Search All of the Math Forum:

Views expressed in these public forums are not endorsed by NCTM or The Math Forum.

Notice: We are no longer accepting new posts, but the forums will continue to be readable.

Topic: What squares are the sums of two or more cubes?
Replies: 6   Last Post: Oct 19, 2012 9:18 PM

 Messages: [ Previous | Next ]
 James Waldby Posts: 545 Registered: 1/27/11
Re: What squares are the sums of two or more cubes?
Posted: Oct 18, 2012 9:57 PM

On Fri, 19 Oct 2012 01:06:32 +0100, Peter Percival wrote:

> What squares of positive integers are the sums of two or more distinct
> cubes of positive integers?
>
> 9 = 1 + 8, 36 = 1 + 8 + 27, 100 = 1 + 8 + 27 + 64, 225 = 1 + 8 + 27 + 64 +
> 125, etc.
>
> On the LHSs are the squares of the triangular numbers. Are there any
> examples not in that sequence?

I don't know which sequence you mean, but note that Nicomachus's
theorem (first century CE) covers the cases you mentioned. See
<http://en.wikipedia.org/wiki/Squared_triangular_number>

Liouville (1809 ? 1882) generalized to cubed sums of divisor counts.
<http://amca01.wordpress.com/2011/01/10/a-cute-result-relating-to-sums-of-cubes/>

As noted in <http://mathworld.wolfram.com/CubicNumber.html>, every
positive number is a sum of no more than 9 positive cubes, "proved by
Dickson, Pillai, and Niven in the early twentieth century", and every
sufficiently large integer is a sum of no more than 7 positive cubes.
"Deshouillers et al. (2000) conjectured that 7373170279850 is the
largest integer that cannot be expressed as the sum of four nonnegative
cubes".

Let S be the set of sums of three cubes of numbers that are in the
range 0 to n. There are n^3 such sums. Even though many of the sums
have duplicated values, S nevertheless covers on the order of n^3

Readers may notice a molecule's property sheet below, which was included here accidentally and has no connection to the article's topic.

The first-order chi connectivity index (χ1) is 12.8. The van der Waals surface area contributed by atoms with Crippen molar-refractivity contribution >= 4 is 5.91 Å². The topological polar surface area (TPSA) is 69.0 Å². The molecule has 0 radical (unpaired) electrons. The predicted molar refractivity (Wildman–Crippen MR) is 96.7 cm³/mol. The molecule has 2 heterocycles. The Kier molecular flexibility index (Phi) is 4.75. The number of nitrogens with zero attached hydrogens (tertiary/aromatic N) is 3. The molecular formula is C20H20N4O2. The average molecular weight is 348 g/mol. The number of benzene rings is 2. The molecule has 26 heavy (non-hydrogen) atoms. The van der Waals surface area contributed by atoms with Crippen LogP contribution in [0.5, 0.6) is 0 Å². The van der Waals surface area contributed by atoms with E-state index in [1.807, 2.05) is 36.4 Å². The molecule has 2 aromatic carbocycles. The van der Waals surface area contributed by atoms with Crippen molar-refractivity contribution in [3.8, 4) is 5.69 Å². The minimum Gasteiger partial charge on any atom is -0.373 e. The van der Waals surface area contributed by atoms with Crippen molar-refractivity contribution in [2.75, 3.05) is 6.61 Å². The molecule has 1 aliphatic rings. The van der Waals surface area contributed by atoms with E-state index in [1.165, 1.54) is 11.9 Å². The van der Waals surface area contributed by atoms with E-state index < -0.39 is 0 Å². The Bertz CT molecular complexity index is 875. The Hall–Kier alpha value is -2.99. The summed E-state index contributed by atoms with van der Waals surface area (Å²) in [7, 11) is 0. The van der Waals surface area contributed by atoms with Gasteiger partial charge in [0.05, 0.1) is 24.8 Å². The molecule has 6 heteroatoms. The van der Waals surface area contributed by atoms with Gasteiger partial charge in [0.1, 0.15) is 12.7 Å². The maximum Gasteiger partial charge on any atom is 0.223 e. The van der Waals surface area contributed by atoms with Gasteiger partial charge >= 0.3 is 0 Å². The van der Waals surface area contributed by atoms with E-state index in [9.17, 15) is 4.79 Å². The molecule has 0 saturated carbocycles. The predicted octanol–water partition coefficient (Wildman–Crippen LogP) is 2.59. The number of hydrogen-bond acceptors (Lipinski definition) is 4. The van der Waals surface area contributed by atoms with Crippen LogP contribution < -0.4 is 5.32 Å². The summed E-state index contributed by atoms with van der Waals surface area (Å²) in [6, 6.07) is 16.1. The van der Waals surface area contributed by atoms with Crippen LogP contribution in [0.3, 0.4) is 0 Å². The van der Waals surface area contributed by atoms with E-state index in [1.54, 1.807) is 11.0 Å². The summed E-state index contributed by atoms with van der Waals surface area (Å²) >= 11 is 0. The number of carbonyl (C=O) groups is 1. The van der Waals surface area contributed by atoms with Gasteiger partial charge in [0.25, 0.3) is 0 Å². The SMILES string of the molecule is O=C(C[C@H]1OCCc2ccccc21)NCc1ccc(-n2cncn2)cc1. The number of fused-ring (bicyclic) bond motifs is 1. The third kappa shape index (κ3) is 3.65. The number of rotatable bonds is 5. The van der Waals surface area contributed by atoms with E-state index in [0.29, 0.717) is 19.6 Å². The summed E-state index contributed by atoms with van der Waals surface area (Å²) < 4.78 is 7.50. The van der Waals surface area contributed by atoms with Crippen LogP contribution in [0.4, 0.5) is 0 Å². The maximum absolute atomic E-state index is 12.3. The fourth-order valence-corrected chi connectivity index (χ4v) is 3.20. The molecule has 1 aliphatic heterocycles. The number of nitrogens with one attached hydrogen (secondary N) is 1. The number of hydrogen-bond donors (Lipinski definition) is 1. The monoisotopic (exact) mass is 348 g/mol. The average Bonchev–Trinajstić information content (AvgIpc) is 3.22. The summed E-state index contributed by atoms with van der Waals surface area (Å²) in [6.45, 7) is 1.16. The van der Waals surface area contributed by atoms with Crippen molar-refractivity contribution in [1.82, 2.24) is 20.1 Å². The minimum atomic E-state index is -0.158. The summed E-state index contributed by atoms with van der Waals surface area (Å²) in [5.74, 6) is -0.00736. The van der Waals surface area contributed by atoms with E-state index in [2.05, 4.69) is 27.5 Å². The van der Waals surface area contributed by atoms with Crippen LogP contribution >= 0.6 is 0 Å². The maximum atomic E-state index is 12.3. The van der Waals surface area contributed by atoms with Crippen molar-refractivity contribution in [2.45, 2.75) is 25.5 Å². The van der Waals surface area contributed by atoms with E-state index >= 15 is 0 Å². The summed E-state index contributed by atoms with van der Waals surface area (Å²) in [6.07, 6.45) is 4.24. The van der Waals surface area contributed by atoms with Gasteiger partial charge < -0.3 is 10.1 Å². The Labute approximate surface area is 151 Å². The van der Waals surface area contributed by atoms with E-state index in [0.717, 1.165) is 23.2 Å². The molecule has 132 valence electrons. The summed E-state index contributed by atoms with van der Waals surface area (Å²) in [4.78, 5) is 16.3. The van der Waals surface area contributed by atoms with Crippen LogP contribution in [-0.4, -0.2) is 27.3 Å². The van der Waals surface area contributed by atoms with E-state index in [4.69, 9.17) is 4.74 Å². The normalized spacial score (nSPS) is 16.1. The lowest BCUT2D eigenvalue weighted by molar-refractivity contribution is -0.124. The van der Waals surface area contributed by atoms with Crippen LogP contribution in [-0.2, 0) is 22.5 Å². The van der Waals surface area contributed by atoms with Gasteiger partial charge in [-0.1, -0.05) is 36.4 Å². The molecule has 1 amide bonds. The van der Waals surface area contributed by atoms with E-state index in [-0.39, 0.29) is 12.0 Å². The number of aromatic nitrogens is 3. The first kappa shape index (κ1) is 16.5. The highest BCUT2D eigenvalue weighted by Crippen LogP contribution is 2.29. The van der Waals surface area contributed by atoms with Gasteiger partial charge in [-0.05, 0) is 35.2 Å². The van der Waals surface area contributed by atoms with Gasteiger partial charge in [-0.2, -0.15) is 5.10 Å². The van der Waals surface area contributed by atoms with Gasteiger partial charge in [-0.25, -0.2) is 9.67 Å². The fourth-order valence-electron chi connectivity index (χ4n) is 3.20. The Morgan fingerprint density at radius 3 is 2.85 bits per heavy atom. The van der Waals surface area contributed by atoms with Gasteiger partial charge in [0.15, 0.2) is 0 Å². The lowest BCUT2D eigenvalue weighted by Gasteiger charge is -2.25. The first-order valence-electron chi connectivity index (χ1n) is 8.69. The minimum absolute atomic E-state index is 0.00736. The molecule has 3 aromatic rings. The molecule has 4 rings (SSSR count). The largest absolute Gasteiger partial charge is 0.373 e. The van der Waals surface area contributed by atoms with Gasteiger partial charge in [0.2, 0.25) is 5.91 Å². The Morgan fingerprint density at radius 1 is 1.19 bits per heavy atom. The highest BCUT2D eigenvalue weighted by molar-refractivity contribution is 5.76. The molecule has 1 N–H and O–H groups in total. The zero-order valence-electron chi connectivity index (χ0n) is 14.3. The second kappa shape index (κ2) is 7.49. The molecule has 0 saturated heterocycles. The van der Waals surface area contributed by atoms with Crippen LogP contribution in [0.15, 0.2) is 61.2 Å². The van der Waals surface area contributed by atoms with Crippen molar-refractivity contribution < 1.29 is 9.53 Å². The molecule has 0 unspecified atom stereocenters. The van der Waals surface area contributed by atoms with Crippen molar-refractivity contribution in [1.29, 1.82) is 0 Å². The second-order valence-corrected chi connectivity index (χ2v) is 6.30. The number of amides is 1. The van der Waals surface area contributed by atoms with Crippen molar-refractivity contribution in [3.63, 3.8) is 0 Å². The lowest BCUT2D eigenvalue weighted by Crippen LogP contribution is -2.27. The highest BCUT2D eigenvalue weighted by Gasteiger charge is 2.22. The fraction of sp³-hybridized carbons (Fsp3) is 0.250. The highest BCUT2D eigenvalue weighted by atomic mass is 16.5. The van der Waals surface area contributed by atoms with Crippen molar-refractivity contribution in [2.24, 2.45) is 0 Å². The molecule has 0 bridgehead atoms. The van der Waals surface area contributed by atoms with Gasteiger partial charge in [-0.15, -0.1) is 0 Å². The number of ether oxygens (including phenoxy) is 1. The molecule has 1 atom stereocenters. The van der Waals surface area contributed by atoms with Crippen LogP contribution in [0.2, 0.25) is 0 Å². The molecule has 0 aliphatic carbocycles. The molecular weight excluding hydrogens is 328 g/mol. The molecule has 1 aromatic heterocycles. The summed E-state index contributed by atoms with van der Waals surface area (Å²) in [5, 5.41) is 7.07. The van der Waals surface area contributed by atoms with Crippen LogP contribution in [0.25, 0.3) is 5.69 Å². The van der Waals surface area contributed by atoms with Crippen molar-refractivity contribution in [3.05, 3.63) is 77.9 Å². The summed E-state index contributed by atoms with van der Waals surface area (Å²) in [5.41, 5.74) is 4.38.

values in the range from 0 to 3 n^3, so naively the chance of a
number being the sum of three cubes is in the neighborhood of 1/3.
Let T be the set of sums of four cubes of numbers that are in the
range 0 to n. This gives some fraction of n^4 distinct sums for
numbers in the range 0 to 4 n^3, so on the average there are in the
neighborhood of n/4 ways to write a number less than 4 n^3 as the
sum of 4 cubes. However, among even small squares it looks like
14^2, 18^2, 20^2, and 26^2 require five cubes in their sums:

0 : 0 = 0 + 0 + 0 + 0 + 0
2 : 4 = 0 + 1 + 1 + 1 + 1
4 : 16 = 0 + 0 + 0 + 8 + 8
6 : 36 = 0 + 0 + 1 + 8 + 27
8 : 64 = 0 + 0 + 0 + 0 + 64
8 : 64 = 1 + 1 + 8 + 27 + 27
10 : 100 = 0 + 1 + 8 + 27 + 64
12 : 144 = 0 + 8 + 8 + 64 + 64
16 : 256 = 0 + 64 + 64 + 64 + 64
18 : 324 = 27 + 27 + 27 + 27 + 216
22 : 484 = 0 + 8 + 8 + 125 + 343
24 : 576 = 0 + 0 + 0 + 64 + 512
24 : 576 = 1 + 8 + 8 + 216 + 343
26 : 676 = 1 + 27 + 216 + 216 + 216
28 : 784 = 0 + 1 + 27 + 27 + 729
28 : 784 = 1 + 8 + 216 + 216 + 343
30 : 900 = 0 + 125 + 216 + 216 + 343
32 : 1024 = 0 + 0 + 0 + 512 + 512

--
jiw

Date Subject Author
10/18/12 Peter Percival
10/18/12 James Waldby
10/19/12 Pubkeybreaker
10/19/12 quasi
10/19/12 gnasher729
10/19/12 James Waldby